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Synopsis

Janet Frame, born in 1924, is New Zealand's most celebrated and least public author. Her early life in small South Island towns seemed, at times, engulfed in a tide of doom: one brother still-born, another epileptic; two sisters dead of heart failure while swimming; Frame herself committed to mental hospitals for the best part of a decade. Later, her surviving sister was temporarily felled in adulthood by a stroke, an uncle cut his throat and a cousin shot his lover, his lover's parents and then himself. .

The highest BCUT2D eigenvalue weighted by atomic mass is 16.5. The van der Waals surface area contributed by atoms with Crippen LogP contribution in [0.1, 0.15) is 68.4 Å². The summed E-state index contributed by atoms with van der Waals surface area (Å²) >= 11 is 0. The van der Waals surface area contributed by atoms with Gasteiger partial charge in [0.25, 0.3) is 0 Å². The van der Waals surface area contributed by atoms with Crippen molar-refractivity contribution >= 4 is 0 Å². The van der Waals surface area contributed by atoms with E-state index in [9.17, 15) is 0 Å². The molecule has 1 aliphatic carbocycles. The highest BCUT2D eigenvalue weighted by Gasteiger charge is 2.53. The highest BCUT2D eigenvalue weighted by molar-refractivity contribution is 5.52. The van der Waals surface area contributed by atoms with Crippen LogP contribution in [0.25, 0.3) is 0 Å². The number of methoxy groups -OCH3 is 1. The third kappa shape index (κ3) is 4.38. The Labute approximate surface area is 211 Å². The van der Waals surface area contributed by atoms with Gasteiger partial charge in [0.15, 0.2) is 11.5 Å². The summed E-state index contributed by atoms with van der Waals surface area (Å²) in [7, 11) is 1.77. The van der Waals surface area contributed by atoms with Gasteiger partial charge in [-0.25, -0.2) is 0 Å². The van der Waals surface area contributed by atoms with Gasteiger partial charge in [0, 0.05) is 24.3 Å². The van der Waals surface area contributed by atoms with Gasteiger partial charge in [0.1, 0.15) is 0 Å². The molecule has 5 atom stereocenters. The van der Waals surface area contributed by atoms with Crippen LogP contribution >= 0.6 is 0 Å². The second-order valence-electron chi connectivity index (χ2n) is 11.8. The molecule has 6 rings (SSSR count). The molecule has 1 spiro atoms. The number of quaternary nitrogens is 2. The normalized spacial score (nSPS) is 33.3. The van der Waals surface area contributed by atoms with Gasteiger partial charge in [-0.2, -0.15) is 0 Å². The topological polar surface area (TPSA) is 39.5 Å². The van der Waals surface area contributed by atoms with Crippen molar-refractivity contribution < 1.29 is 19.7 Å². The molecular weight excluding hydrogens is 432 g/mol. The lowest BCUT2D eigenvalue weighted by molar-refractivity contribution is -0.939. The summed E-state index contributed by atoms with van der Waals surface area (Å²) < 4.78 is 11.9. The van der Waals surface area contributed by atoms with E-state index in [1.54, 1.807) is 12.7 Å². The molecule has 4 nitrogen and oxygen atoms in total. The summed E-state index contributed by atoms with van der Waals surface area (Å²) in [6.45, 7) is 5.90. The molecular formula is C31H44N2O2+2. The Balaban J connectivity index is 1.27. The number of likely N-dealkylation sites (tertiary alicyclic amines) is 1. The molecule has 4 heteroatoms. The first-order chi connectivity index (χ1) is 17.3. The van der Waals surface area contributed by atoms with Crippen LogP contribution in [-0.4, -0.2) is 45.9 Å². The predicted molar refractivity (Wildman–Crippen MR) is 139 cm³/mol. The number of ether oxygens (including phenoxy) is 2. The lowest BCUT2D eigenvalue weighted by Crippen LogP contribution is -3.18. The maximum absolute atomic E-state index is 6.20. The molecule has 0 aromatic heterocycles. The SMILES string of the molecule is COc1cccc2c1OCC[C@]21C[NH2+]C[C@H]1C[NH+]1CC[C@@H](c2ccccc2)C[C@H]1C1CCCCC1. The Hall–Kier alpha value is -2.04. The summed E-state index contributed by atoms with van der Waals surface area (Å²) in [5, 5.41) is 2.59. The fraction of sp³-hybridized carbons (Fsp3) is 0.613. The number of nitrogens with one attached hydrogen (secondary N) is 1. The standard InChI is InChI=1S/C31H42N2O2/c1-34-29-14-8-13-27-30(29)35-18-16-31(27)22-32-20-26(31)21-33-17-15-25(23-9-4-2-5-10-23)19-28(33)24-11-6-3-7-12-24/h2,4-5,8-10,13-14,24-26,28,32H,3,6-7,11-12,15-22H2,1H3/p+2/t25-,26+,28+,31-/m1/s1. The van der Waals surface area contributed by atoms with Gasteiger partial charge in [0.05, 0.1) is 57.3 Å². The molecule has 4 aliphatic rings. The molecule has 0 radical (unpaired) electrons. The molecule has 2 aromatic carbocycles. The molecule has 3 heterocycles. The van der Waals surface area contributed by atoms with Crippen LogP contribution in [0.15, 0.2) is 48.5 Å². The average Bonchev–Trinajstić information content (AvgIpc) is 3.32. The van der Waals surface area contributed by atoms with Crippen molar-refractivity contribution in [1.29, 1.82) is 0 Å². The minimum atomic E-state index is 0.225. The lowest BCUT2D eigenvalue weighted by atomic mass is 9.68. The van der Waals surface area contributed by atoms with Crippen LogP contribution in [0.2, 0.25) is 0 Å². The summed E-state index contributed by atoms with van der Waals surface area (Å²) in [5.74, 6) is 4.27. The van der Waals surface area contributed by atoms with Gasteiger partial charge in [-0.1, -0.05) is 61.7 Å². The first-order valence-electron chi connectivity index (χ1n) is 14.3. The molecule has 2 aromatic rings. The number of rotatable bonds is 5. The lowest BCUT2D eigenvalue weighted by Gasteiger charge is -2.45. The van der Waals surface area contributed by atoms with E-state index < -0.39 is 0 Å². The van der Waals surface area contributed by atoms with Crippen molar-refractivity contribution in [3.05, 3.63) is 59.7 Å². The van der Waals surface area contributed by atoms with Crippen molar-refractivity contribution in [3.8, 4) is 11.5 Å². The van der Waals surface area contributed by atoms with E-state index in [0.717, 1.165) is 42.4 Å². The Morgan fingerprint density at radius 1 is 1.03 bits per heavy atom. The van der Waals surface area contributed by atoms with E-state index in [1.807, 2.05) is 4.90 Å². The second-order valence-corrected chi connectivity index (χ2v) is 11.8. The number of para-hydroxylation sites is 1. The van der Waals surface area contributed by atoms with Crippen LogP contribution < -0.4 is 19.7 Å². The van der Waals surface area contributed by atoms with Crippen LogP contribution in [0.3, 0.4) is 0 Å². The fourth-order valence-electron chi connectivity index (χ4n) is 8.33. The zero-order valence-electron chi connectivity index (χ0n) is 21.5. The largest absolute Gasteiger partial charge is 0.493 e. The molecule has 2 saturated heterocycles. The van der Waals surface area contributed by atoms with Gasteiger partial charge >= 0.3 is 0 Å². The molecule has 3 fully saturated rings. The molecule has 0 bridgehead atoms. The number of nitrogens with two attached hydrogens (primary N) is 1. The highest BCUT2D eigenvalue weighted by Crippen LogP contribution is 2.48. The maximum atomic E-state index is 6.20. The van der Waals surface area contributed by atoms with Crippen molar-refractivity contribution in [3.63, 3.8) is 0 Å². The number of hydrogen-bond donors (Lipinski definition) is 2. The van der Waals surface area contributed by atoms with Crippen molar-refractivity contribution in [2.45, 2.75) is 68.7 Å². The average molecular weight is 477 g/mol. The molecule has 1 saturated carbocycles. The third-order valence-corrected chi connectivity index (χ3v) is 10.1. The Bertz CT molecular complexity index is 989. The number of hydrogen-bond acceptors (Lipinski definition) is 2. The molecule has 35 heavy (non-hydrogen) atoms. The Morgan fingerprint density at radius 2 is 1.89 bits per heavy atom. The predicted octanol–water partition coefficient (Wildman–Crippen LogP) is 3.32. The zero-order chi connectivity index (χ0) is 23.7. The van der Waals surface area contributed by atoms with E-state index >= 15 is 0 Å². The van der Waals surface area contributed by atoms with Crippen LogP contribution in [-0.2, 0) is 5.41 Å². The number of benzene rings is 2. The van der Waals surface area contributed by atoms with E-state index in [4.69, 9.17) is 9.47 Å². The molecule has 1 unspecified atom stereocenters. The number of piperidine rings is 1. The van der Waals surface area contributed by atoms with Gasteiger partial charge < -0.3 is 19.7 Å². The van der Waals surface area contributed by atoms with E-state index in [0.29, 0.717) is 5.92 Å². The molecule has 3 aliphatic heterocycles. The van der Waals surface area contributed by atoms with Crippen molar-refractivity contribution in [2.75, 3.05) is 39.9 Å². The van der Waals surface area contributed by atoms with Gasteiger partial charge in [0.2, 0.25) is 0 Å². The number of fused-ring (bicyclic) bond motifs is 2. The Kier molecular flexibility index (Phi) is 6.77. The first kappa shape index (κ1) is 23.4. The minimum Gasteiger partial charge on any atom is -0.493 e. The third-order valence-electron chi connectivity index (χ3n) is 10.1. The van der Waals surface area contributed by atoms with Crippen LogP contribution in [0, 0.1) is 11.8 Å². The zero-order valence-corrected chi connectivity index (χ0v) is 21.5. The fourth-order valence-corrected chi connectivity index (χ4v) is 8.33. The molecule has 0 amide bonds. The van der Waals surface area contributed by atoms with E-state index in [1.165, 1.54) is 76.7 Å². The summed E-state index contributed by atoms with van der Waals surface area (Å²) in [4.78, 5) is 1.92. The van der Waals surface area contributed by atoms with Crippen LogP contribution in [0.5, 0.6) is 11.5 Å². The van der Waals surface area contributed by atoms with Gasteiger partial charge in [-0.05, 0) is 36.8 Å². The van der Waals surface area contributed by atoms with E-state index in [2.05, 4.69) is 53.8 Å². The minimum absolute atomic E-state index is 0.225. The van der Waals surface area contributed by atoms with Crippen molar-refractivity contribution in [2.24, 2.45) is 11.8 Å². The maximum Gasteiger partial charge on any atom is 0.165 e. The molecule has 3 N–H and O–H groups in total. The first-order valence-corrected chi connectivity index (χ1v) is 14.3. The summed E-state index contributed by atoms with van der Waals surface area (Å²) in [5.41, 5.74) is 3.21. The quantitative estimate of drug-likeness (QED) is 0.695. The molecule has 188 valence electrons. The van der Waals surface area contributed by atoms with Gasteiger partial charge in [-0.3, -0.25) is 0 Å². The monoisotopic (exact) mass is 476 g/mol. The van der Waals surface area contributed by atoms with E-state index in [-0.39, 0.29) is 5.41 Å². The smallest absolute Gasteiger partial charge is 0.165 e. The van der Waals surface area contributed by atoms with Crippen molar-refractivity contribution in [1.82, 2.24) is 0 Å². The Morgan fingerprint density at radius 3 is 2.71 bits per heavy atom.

This, then, is an inspiring biography of a woman who climbed out of an abyss of unhappiness to take control of her life and become one of the great writers of her time. And to enable her biographer to write this book scrupulously and honestly, Janet Frame spoke for the first time about her whole life. She also made available her personal papers and directed her family and friends to be equally communicative. The result is a biography of astonishing intimacy and frankness.

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